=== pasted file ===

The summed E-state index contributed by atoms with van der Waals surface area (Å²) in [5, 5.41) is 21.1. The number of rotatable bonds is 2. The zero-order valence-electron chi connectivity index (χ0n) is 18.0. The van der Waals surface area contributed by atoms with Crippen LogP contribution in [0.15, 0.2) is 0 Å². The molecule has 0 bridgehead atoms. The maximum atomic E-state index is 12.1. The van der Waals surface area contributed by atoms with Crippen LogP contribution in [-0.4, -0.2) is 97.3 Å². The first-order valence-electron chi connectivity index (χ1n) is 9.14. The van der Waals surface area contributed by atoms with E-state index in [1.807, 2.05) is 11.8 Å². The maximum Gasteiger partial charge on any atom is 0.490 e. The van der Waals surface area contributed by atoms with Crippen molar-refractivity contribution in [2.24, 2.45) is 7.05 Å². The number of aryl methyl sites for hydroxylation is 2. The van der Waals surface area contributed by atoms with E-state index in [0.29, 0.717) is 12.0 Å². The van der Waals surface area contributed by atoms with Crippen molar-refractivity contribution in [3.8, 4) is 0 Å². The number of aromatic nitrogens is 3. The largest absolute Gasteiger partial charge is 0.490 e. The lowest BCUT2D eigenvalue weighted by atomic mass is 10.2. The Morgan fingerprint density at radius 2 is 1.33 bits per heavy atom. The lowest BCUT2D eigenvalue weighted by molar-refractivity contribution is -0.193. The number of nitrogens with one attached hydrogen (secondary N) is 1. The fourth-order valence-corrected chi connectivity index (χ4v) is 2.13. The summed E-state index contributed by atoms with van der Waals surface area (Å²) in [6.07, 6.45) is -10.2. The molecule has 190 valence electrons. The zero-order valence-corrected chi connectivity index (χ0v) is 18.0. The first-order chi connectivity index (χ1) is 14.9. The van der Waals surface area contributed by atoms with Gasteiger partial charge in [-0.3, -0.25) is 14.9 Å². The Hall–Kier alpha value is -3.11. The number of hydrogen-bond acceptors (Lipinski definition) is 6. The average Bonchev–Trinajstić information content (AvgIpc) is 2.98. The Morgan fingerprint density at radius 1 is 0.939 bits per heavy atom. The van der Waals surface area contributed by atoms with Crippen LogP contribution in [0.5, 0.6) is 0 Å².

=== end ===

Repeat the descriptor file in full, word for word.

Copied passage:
The summed E-state index contributed by atoms with van der Waals surface area (Å²) in [5, 5.41) is 21.1. The number of rotatable bonds is 2. The zero-order valence-electron chi connectivity index (χ0n) is 18.0. The van der Waals surface area contributed by atoms with Crippen LogP contribution in [0.15, 0.2) is 0 Å². The molecule has 0 bridgehead atoms. The maximum atomic E-state index is 12.1. The van der Waals surface area contributed by atoms with Crippen LogP contribution in [-0.4, -0.2) is 97.3 Å². The first-order valence-electron chi connectivity index (χ1n) is 9.14. The van der Waals surface area contributed by atoms with E-state index in [1.807, 2.05) is 11.8 Å². The maximum Gasteiger partial charge on any atom is 0.490 e. The van der Waals surface area contributed by atoms with Crippen molar-refractivity contribution in [2.24, 2.45) is 7.05 Å². The number of aryl methyl sites for hydroxylation is 2. The van der Waals surface area contributed by atoms with E-state index in [0.29, 0.717) is 12.0 Å². The van der Waals surface area contributed by atoms with Crippen molar-refractivity contribution in [3.8, 4) is 0 Å². The number of aromatic nitrogens is 3. The largest absolute Gasteiger partial charge is 0.490 e. The lowest BCUT2D eigenvalue weighted by atomic mass is 10.2. The Morgan fingerprint density at radius 2 is 1.33 bits per heavy atom. The lowest BCUT2D eigenvalue weighted by molar-refractivity contribution is -0.193. The number of nitrogens with one attached hydrogen (secondary N) is 1. The fourth-order valence-corrected chi connectivity index (χ4v) is 2.13. The summed E-state index contributed by atoms with van der Waals surface area (Å²) in [6.07, 6.45) is -10.2. The molecule has 190 valence electrons. The zero-order valence-corrected chi connectivity index (χ0v) is 18.0. The first-order chi connectivity index (χ1) is 14.9. The van der Waals surface area contributed by atoms with Gasteiger partial charge in [-0.3, -0.25) is 14.9 Å². The Hall–Kier alpha value is -3.11. The number of hydrogen-bond acceptors (Lipinski definition) is 6. The average Bonchev–Trinajstić information content (AvgIpc) is 2.98. The Morgan fingerprint density at radius 1 is 0.939 bits per heavy atom. The van der Waals surface area contributed by atoms with Crippen LogP contribution in [0.5, 0.6) is 0 Å².